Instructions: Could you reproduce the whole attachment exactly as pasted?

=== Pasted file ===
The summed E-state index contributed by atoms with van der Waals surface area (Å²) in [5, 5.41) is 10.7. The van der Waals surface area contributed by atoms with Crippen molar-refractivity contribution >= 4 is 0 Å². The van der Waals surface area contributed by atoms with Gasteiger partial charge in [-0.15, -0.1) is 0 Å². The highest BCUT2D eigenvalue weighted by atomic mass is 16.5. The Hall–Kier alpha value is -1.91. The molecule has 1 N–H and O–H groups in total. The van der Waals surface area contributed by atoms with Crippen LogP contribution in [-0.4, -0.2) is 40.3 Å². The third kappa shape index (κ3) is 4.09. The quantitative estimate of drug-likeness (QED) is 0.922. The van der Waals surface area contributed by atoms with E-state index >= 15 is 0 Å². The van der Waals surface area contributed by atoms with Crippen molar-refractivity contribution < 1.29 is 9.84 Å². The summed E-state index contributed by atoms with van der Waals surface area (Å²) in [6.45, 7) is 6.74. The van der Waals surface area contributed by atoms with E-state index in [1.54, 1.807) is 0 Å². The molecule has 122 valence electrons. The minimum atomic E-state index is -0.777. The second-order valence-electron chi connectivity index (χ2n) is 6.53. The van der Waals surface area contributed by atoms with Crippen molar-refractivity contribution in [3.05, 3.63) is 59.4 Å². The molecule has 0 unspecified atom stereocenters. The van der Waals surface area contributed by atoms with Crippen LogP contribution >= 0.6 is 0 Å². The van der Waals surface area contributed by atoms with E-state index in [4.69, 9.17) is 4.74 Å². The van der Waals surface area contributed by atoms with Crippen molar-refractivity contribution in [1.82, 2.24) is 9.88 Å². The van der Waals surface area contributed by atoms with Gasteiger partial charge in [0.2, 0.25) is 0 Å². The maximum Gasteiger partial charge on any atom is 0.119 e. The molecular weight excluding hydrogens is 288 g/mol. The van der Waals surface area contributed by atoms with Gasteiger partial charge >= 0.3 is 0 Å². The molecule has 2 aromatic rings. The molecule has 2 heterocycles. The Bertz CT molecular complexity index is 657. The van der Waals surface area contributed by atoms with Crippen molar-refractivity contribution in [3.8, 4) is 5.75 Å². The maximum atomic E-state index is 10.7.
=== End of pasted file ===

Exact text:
The summed E-state index contributed by atoms with van der Waals surface area (Å²) in [5, 5.41) is 10.7. The van der Waals surface area contributed by atoms with Crippen molar-refractivity contribution >= 4 is 0 Å². The van der Waals surface area contributed by atoms with Gasteiger partial charge in [-0.15, -0.1) is 0 Å². The highest BCUT2D eigenvalue weighted by atomic mass is 16.5. The Hall–Kier alpha value is -1.91. The molecule has 1 N–H and O–H groups in total. The van der Waals surface area contributed by atoms with Crippen LogP contribution in [-0.4, -0.2) is 40.3 Å². The third kappa shape index (κ3) is 4.09. The quantitative estimate of drug-likeness (QED) is 0.922. The van der Waals surface area contributed by atoms with E-state index >= 15 is 0 Å². The van der Waals surface area contributed by atoms with Crippen molar-refractivity contribution < 1.29 is 9.84 Å². The summed E-state index contributed by atoms with van der Waals surface area (Å²) in [6.45, 7) is 6.74. The van der Waals surface area contributed by atoms with E-state index in [1.54, 1.807) is 0 Å². The molecule has 122 valence electrons. The minimum atomic E-state index is -0.777. The second-order valence-electron chi connectivity index (χ2n) is 6.53. The van der Waals surface area contributed by atoms with Crippen molar-refractivity contribution in [3.05, 3.63) is 59.4 Å². The molecule has 0 unspecified atom stereocenters. The van der Waals surface area contributed by atoms with Crippen LogP contribution >= 0.6 is 0 Å². The van der Waals surface area contributed by atoms with E-state index in [4.69, 9.17) is 4.74 Å². The van der Waals surface area contributed by atoms with Crippen molar-refractivity contribution in [1.82, 2.24) is 9.88 Å². The van der Waals surface area contributed by atoms with Gasteiger partial charge in [0.2, 0.25) is 0 Å². The maximum Gasteiger partial charge on any atom is 0.119 e. The molecular weight excluding hydrogens is 288 g/mol. The van der Waals surface area contributed by atoms with Gasteiger partial charge >= 0.3 is 0 Å². The molecule has 2 aromatic rings. The molecule has 2 heterocycles. The Bertz CT molecular complexity index is 657. The van der Waals surface area contributed by atoms with Crippen molar-refractivity contribution in [3.8, 4) is 5.75 Å². The maximum atomic E-state index is 10.7.